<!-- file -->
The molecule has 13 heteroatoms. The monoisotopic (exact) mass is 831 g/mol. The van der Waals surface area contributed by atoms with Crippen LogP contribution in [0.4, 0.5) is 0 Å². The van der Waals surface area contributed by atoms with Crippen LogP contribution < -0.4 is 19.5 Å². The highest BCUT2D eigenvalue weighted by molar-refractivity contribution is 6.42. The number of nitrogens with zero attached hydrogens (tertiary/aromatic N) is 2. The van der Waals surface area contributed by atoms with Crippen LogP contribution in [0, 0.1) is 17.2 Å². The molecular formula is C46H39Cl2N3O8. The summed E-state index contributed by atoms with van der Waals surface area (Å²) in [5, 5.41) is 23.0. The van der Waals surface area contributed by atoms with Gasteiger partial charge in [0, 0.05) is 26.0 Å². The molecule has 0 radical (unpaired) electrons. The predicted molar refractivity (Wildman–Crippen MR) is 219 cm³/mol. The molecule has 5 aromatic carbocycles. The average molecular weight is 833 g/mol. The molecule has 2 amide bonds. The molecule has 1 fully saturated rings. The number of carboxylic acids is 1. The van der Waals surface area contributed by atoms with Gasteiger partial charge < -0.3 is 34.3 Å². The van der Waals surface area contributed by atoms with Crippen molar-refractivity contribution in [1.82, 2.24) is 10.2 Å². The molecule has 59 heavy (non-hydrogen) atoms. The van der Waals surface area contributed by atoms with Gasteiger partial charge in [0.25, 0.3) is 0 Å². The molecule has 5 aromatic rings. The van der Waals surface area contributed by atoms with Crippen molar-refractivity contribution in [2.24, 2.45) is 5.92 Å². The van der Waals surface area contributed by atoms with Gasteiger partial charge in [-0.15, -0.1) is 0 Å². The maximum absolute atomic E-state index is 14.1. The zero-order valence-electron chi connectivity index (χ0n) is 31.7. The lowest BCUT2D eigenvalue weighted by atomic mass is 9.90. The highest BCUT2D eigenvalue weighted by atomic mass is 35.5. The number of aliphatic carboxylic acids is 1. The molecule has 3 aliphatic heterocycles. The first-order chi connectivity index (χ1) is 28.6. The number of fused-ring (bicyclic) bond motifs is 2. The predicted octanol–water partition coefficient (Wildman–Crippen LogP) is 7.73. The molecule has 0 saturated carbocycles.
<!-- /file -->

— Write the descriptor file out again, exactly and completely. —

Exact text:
The molecule has 13 heteroatoms. The monoisotopic (exact) mass is 831 g/mol. The van der Waals surface area contributed by atoms with Crippen LogP contribution in [0.4, 0.5) is 0 Å². The van der Waals surface area contributed by atoms with Crippen LogP contribution < -0.4 is 19.5 Å². The highest BCUT2D eigenvalue weighted by molar-refractivity contribution is 6.42. The number of nitrogens with zero attached hydrogens (tertiary/aromatic N) is 2. The van der Waals surface area contributed by atoms with Crippen LogP contribution in [0, 0.1) is 17.2 Å². The molecular formula is C46H39Cl2N3O8. The summed E-state index contributed by atoms with van der Waals surface area (Å²) in [5, 5.41) is 23.0. The van der Waals surface area contributed by atoms with Gasteiger partial charge in [0, 0.05) is 26.0 Å². The molecule has 0 radical (unpaired) electrons. The predicted molar refractivity (Wildman–Crippen MR) is 219 cm³/mol. The molecule has 5 aromatic carbocycles. The average molecular weight is 833 g/mol. The molecule has 2 amide bonds. The molecule has 1 fully saturated rings. The number of carboxylic acids is 1. The van der Waals surface area contributed by atoms with Gasteiger partial charge < -0.3 is 34.3 Å². The van der Waals surface area contributed by atoms with Crippen molar-refractivity contribution in [1.82, 2.24) is 10.2 Å². The molecule has 59 heavy (non-hydrogen) atoms. The van der Waals surface area contributed by atoms with Gasteiger partial charge in [0.25, 0.3) is 0 Å². The molecule has 5 aromatic rings. The van der Waals surface area contributed by atoms with Crippen molar-refractivity contribution in [2.24, 2.45) is 5.92 Å². The van der Waals surface area contributed by atoms with Gasteiger partial charge in [-0.15, -0.1) is 0 Å². The maximum absolute atomic E-state index is 14.1. The zero-order valence-electron chi connectivity index (χ0n) is 31.7. The lowest BCUT2D eigenvalue weighted by atomic mass is 9.90. The highest BCUT2D eigenvalue weighted by atomic mass is 35.5. The number of aliphatic carboxylic acids is 1. The molecule has 3 aliphatic heterocycles. The first-order chi connectivity index (χ1) is 28.6. The number of fused-ring (bicyclic) bond motifs is 2. The predicted octanol–water partition coefficient (Wildman–Crippen LogP) is 7.73. The molecule has 0 saturated carbocycles.